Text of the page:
Fire Safety Awareness Saves Lives
Less people died in Michigan fires during 2015, compared to the previous year, according to reports filed with the State Fire Marshal. During 2014, there were 150 fire deaths in this state. That compares to 166 people who died in blazes here during 2013.
One out of every five who were killed in fires was a child under the age of 13.
The lack of working smoke detectors is a significant factor in these deaths, according to an insurance industry representative. Of the 109 fatal residential fires fires which occurred in 2015, 63 percent had no or it was unknown if smoke detectors were present.
The chance of dying in a fire is cut in half if there are working smoke detectors in the home. Unfortunately, of the 40 residences that did have smoke alarms, almost half were not working when the fatal fires occurred.
"Smoke detectors save lives. They provide an early warning which can allow residents to escape before the house is fully engulfed in flames," Lori Conarton, Communications Director, Insurance Information Association of Michigan (IIAM), said. "Most fire victims die from inhalation of smoke and toxic gases, rather than flames."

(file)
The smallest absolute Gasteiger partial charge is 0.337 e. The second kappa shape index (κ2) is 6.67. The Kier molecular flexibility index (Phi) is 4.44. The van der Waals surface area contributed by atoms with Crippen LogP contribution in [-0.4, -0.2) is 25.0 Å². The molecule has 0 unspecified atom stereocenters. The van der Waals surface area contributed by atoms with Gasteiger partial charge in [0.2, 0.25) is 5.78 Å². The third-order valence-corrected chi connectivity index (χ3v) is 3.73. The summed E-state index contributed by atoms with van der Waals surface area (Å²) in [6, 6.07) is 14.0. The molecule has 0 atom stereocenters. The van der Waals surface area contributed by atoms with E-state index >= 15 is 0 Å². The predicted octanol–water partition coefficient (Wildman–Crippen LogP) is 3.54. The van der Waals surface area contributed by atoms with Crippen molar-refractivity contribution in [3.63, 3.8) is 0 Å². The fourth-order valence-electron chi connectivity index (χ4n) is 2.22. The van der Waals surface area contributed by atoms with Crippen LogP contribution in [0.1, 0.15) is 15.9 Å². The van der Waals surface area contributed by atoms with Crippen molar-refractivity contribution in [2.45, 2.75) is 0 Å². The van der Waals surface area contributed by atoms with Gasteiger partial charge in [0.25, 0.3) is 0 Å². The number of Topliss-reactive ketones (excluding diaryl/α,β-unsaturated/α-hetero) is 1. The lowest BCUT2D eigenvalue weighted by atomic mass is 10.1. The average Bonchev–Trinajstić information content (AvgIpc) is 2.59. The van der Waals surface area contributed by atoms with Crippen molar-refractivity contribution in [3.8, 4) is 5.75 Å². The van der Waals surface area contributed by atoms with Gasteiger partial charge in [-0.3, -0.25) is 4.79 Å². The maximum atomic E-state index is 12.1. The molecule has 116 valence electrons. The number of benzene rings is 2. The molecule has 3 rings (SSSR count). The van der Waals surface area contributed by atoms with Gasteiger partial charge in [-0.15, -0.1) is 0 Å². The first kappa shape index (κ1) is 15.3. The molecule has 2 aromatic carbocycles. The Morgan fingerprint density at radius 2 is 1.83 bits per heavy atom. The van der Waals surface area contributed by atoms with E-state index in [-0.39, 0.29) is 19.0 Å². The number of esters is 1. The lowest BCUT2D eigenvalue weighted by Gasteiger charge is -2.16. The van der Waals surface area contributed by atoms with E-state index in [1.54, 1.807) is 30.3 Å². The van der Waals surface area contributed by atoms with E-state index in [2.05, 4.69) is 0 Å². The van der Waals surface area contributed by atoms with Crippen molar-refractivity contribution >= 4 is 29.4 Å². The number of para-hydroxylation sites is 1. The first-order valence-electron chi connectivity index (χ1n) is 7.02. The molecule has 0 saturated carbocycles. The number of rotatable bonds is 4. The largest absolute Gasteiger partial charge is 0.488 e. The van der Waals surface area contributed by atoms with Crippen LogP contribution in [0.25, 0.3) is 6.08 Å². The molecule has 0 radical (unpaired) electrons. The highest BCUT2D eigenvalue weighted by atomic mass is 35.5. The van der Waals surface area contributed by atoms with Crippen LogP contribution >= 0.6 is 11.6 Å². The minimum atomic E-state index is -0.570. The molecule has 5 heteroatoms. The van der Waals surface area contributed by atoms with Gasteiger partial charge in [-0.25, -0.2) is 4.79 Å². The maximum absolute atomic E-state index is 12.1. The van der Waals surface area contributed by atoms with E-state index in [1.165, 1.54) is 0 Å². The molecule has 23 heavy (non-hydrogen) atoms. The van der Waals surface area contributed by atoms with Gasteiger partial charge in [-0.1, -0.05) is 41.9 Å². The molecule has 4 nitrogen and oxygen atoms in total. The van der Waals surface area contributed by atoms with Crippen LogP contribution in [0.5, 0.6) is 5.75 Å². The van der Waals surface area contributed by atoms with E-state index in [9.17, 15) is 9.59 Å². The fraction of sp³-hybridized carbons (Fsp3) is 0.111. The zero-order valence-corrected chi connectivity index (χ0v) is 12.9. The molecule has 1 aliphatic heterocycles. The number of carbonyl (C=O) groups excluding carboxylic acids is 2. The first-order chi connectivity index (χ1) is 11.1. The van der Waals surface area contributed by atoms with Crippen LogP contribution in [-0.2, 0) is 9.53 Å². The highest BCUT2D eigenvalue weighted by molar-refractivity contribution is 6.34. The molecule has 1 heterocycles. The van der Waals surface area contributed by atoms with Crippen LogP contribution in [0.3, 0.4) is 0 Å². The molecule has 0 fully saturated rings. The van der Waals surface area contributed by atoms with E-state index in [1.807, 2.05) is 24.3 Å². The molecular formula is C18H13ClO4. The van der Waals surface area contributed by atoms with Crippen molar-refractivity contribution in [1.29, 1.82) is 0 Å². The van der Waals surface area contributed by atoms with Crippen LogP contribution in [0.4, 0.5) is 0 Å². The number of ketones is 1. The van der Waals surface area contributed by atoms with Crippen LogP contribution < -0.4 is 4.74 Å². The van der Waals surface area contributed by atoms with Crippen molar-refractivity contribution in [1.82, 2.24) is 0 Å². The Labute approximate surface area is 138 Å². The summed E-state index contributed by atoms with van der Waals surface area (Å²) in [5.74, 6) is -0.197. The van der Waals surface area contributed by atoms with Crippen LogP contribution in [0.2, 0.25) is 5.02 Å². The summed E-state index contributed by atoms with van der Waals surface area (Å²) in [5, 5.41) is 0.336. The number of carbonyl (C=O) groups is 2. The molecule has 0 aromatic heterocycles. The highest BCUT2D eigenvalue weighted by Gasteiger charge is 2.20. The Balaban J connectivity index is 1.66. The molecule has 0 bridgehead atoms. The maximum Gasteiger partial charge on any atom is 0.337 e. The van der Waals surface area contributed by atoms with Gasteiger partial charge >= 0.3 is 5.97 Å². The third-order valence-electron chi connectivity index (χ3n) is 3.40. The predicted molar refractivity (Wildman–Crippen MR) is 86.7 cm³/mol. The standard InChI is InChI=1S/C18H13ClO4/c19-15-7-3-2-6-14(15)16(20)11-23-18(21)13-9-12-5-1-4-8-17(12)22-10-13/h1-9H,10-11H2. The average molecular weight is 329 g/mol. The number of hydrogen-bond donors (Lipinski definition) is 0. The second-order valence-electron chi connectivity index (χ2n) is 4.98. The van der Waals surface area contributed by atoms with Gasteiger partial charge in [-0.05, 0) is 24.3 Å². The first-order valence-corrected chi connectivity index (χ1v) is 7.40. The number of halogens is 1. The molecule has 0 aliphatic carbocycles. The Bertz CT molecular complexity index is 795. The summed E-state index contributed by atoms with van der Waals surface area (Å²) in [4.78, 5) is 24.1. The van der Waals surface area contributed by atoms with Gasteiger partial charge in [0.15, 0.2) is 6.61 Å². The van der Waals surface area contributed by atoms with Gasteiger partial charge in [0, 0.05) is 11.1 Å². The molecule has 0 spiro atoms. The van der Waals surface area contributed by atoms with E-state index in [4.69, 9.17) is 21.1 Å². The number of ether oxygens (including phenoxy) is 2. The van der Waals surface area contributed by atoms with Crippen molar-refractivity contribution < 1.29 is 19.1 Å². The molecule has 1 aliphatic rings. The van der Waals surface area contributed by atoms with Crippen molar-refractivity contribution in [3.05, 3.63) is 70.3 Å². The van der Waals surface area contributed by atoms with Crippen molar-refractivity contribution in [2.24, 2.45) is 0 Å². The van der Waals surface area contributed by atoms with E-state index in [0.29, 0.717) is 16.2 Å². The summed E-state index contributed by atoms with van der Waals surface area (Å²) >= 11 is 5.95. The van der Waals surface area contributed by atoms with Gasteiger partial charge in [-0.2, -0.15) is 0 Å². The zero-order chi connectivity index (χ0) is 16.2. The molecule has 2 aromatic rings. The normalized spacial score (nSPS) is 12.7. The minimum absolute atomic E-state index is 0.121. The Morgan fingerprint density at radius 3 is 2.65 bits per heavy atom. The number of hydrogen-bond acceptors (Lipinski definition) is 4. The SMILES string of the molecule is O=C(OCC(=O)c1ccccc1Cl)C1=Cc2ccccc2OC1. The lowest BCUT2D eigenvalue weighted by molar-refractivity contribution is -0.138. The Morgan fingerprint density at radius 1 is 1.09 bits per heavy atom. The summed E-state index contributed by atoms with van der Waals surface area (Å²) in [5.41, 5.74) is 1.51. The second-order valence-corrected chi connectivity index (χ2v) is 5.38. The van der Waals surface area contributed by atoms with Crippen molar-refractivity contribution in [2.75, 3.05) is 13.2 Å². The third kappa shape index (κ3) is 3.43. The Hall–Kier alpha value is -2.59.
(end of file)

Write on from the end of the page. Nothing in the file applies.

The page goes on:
The inability to escape a fire also contributes to fire-related deaths. Fire safety experts suggest that families plan and practice their escape routes.
The decline in the number of fire deaths last year can be attributed in part to heightened public awareness and a growing number of education programs.
"Most fires are preventable and we must continue our public awareness efforts," Conarton said. "With a little planning and use of common sense, the number of fire deaths will keep declining."
Reccomendations on Fire Safety
The insurance industry official recommends the following tips to be fire safe:
- Plan and practice an escape route. Have your family plan an escape route which includes two exits out of each room. Choose a meeting place outside where everyone will gather.
- Test your smoke detectors once a month and replace the batteries once a year.
- Give space heaters room. Keep portable and space heaters at least three feet from anything that can burn.
- Be careful cooking. Never leave food on the stove unattended.
- Teach children that matches and lighters are tools. In the hands of a child, matches and lighters are deadly. Store these items in a place where a child cannot reach them or in a locked cabinet.
- Use electricity safely. If an appliance smokes or has an unusual smell, unplug it immediately and have it repaired. Don't overload extension cords or run them under rugs.
- Don't smoke or cook if you are intoxicated.
- "Stop, Drop and Roll." If your clothes catch fire, stop, drop to the ground, cover your face with your hands and roll over to smother the flames.
IIAM is a nonprofit, public information organization which sponsors a number of consumer information and education programs.